Friday, June 5, 2015


"I don't like repetition!" shouts Harley, our main character, who's desperately trying to escape a guy, named Skully, who won't leave her alone. She wants to escape a guy who seems to care about her well-being but comes across as a little too aggressive and judgmental when it comes to her daily routines/habits/addictions. Once she finally leaves Skully behind he's gone. We never see him in the movie again and we're only about 15 minutes in. Once a person's out of Harley's life, they're out for good. Or, until she needs them again. For Harley, her only relationships revolve around fellow heroin addicts and enablers although, mainly, it revolves around Ilya. The irony of her distaste for repetition comes into play when she keeps letting Ilya back into her life; Ilya is almost essentially the personification of heroin. Something Harley knows might not be good for her, but she just cannot stay away. So, she keeps coming back to him/it again and again with zero signs of letting up, and if there's ever a point where she feels she can't have him/it, disaster strikes.

Phew. That opening paragraph was a load off. It's so easy to get lost in this film because this is a film whose characters are hopelessly lost. Because "Heaven Knows What" is shot with such intense fervor, with the manic techno music being the cherry on top, you're almost immediately sucked in this world right with them. Or, you're completely repulsed. It depends. Depends on whether or not you can have empathy for people like this, whether or not you care to learn about the life of a heroin junkie. If this type of subject matter is something you're not interested in or if these are people you have absolutely zero compassion for, then everything about this movie will repulse you. I even heard someone in my audience say to his date, "I wanted to walk out after the first 15 minutes." I don't blame him.

Once the opening credits started to roll and the music played, however, I was completely sucked in. I was still repulsed at times. There were still moments where I felt compelled to turn away. But there were something about these characters that I was drawn to. I saw the humanity in their eyes. These people are my age or younger. I know I went to high school with people who talked like this or acted like this. If you're currently living in my hometown, you've probably seen people my age who are like this. To shut yourself off from the lives of characters like these is to make pretend that this isn't happening around you. I grew up in Ocean County, New Jersey, which is a pretty affluent area and yet I keep hearing about heroin overdoses left and right. I was once at a Target in Toms River and overheard two employees talk about someone shooting up in the bathroom. It's completely fucked up my town. I'm lucky enough to not know anybody personally who's been affected by heroin, but there have been 2 very notable people in the last two years to die way too young of an overdose.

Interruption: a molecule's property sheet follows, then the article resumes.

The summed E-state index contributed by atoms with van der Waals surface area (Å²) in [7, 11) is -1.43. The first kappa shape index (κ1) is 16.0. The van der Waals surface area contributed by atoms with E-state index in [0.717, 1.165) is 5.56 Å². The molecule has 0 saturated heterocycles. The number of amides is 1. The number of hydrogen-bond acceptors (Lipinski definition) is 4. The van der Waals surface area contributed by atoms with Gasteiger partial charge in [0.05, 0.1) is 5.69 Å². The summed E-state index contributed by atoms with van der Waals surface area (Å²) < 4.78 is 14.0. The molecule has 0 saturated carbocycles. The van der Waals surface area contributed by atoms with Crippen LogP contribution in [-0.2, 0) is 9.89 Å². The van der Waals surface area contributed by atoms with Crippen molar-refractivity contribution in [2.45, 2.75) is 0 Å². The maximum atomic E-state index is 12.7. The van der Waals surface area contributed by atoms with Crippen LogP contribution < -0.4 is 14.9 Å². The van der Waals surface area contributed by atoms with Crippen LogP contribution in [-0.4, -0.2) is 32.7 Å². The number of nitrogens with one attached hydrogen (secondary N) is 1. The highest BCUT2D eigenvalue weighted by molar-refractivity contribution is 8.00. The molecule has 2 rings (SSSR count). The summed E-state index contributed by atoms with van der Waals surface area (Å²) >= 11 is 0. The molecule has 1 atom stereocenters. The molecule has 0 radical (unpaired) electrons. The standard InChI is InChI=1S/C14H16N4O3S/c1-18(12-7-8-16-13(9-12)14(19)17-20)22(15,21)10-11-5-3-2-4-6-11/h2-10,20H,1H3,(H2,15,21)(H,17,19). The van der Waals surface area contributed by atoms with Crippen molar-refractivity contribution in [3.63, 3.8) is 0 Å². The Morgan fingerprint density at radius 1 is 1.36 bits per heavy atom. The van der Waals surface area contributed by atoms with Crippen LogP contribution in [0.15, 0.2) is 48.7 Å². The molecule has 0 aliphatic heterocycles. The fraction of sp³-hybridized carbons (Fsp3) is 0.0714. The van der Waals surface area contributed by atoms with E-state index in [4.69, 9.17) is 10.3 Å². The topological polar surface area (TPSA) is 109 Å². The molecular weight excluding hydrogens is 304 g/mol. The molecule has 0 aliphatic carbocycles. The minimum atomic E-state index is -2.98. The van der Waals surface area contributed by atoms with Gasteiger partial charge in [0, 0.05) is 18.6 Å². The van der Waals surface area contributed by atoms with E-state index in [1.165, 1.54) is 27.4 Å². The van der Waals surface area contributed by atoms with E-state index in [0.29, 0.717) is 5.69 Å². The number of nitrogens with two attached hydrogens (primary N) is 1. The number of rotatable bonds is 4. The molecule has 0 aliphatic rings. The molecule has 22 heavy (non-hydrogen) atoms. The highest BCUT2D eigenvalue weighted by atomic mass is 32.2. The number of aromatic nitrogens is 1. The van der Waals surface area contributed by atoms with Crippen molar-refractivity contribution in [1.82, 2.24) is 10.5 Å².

Those two people: actor Philip Seymour Hoffman in February 2014, who died at the age of 46. Someone who had kicked nasty drug habits when he was in his early 20s, yet somehow found his way back into the stronghold of addiction. This past February, it was writer/comedian Harris Wittels, who died at age 30. He was a naturally hilarious and gifted performer who especially excelled at podcasts. He went to rehab a couple of times, months before his death, and had so much going for him at the time of his death. When these deaths happen to famous people like that, we're left to wonder, "these people had everything and they threw it away for drugs." It's a dismissive attitude. Yet, watching "Heaven Knows What" can easily explain what that lifestyle entails. When you're hooked on heroin, the only thing that matters is the next high. That's the ONLY thing that matters. No matter what your status is, when you're in between heroin highs, your behavior will not be too far from the characters in this film.